Update: See John Ortberg's tribute to Willard here.
Willard's death is a loss for all Christians, Willard's long-time friend and collaborator Richard Foster told CT.
"For us, a great light has gone out," Foster said. "Heaven today is brighter."
HarperOne broke the news:
Beloved author of THE DIVINE CONSPIRACY and critical thought leader Dallas Willard passes. Rest in peace, Dallas. bit.ly/10blVF2– HarperOne (@HarperOne) May 8, 2013
According to Gary Moon, executive director of the Dallas Willard Center at Westmont College, Willard died early Wednesday morning, but "awakened to a full experience of the reality of the Kingdom of the Heavens he described so beautifully. Fittingly, his last two words were, "'Thank you.'"
Not long after news broke, InterVarsity Press associate publisher Andrew T. Le Peau wrote on his blog that the University of Southern California philosophy professor will be missed for his "strong, gentle wisdom, remembering him as someone who was soaked in the presence of Christ."
CT reported on Monday that Willard had just revealed a diagnosis of stage 4 cancer.
The disease progressed quickly, and Willard's son-in-law Bill Heatley wrote yesterday from Willard's bedside,
I'm sitting in the hospital room, watching over my dear friend, Dallas, reading and posting from The Divine Conspiracy on his FB and Twitter accounts and amazed by his words and his life. The love of God flows from Dallas into Becky into Larissa and a thousand generations will be blessed because of his love of God and his eternal life in Christ. I'm in the "splash zone" of everyone who is praying for him. Its hard to describe but the kingdom is aglow all around me.
The last excerpt Heatley posted from Willard's page before his death described how there is "no death" for true followers of Christ: "'Those who live in reliance upon the word and person of Jesus, and know by experience the reality of his kingdom, are always better off 'dead,' from the personal point of view.'"
Willard is well known to many Christians from his books on spiritual formation, including The Divine Conspiracy (which Christianity Today selected as Book of the Year in 1998), The Spirit of the Disciplines, Hearing God, and Renovation of the Heart.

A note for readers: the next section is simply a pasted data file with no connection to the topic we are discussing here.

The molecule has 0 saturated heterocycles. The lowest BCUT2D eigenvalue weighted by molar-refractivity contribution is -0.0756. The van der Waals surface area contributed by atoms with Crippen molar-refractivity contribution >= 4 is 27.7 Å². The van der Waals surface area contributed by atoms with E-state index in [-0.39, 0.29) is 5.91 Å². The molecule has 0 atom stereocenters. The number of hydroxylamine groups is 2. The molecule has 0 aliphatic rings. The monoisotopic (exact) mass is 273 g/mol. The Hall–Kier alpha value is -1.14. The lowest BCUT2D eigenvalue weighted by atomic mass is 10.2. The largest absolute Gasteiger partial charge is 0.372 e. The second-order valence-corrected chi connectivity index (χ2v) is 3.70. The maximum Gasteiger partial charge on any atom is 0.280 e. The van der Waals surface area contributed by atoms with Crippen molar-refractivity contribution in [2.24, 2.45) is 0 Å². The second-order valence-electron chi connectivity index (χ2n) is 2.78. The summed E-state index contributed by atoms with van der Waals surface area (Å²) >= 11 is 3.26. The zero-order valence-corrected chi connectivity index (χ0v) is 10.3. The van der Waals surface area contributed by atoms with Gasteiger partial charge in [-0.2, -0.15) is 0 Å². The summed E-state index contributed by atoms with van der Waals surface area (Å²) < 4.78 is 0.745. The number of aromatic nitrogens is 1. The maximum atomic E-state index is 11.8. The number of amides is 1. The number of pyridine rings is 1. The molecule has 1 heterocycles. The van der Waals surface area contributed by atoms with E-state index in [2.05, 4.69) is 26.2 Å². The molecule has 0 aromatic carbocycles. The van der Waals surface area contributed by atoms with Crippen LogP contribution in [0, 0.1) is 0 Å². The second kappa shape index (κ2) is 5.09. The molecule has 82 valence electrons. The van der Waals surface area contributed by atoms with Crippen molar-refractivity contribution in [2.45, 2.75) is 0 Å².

In February, the Dallas Willard Center hosted a "Knowing Christ" conference that featured a series of talks celebrating Willard's teaching. Willard gave the keynote address. His topic? "How to Live Well: Eternal Life Begins Now."
Willard also recently spoke at the Veritas Forum on the topic of skepticism:
Willard's critical thinking has made him a provocative Christian thinker since the 1960s, when he abandoned his formal study of ministry to study philosophy. Since then, he has "devoted [himself] to reestablishing the exalted place moral reasoning once held in the academy."
CT profiled Willard in 2006, and interviewed him in 2005 on the difference between discipleship and spiritual formation. Most recently, Willard contributed to CT in March, when he argued for the importance of renewing the spiritual discipline of silence.
Willard's books always have been Resurrection-focused, calling Christians toward a life of discipline, Cornelius Plantinga Jr. said in an essay for CT in 2006. He wrote,
[Willard's] books all call out, in one way or another: Come on over. It's going to be okay to die first. You have to do it, and you can do it. Not even Jesus got a resurrection without a death, and he'll be at your side when you surrender your old life. Trust me on this. If you die with Jesus Christ, God will walk you out of your tomb into a life of incomparable joy and purpose inside his boundless and competent love.